War in Ukraine impacts world trade

The war in Ukraine has caused immediate disruptions to world trade and is likely to have long-term effects on its structure as well, the United Nations Conference on Trade and Development (UNCTAD) said.

In the short term, the effects of prices and shortages are spreading to economies that are more dependent on Ukrainian and Russian exports, especially of basic products, ranging from oil to minerals and food.

In an update to its Trade and Development report released on March 24, UNCTAD says preliminary data points to special vulnerabilities in Africa.

In 2018-2020, Africa imported 3.7 billion of Russian wheat (32% of the total) and another 1.4 billion from Ukraine (12 percent).

Wheat imports from the Russian Federation and Ukraine to developing countries where these two countries source more than 50 per cent of total wheat imports, 2018–2020 (Per cent of total wheat imports)

In the case of the Least Developed Countries (LDCs), the corresponding imports were 1,400 million dollars (29% of the total) and 500 million dollars (10%), respectively.

The dependence of African and least developed countries on wheat imports from the Russian Federation and Ukraine is, in many cases, much higher.

In the medium term, according to UNCTAD, fears of ongoing geopolitical instability are likely to lead to the reorganization of value chains to reduce reliance on imports from countries that may be subject to sanctions.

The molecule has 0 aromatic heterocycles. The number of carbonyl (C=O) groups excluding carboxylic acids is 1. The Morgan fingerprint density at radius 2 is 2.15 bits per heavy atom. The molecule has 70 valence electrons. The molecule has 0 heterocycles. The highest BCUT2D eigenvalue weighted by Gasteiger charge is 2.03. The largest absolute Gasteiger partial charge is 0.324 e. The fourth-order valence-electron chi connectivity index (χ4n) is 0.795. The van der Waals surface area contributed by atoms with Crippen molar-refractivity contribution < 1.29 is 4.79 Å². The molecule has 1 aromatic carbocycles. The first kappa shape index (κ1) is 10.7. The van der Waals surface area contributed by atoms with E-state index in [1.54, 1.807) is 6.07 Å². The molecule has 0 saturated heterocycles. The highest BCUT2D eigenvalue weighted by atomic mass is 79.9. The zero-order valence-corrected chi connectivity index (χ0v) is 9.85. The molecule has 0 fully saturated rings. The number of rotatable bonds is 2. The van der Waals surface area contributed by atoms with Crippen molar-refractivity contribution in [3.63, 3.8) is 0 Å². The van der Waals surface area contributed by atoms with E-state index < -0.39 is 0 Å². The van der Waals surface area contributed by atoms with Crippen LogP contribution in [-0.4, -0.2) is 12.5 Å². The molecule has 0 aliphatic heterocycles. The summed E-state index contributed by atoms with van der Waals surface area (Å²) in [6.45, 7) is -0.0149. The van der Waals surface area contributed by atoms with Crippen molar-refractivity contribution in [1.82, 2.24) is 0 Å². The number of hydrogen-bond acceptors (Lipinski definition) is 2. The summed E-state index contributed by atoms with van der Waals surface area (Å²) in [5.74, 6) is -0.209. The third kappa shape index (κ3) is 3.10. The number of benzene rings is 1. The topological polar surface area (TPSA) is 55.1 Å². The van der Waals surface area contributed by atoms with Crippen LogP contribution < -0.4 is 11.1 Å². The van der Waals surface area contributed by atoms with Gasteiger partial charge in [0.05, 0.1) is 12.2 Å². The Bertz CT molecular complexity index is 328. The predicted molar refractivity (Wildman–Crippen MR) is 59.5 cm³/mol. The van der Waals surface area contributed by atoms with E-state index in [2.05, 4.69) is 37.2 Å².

As disruptions to value chains in the wake of the pandemic ease, calls have emerged for greater trade integration across the Atlantic and South Pacific.

Some strategically important production processes, such as military equipment, are also likely to be “reshored.”

War in Ukraine

In 2021, global trade in goods and services rebounded remarkably, reaching a record $28.5 trillion, up 13% from its pre-pandemic peak.

Higher merchandise trade volumes, as demand has shifted sharply from services (travel, leisure and entertainment) to durable goods since March 2020, and higher unit prices for some key commodities supported this result.

The dollar value of merchandise trade grew 26.5% in 2021.

Discounting the price effect, this segment of world trade is estimated to have grown 9% in 2021 in real terms, after being nearly flat in 2019 and contracting more than 5% in 2020, putting it about 3% higher than its pre-pandemic peak.

In general, the recovery in merchandise trade was broad-based, both in terms of products and exporting economies.

Asian exporters led the recovery in terms of volumes as the region is biased towards manufactured goods such as cars, electronics, furniture and machinery.

In turn, large commodity exporters benefited from high export prices, although their volumes have changed little from pre-pandemic levels.


Redacción Opportimes

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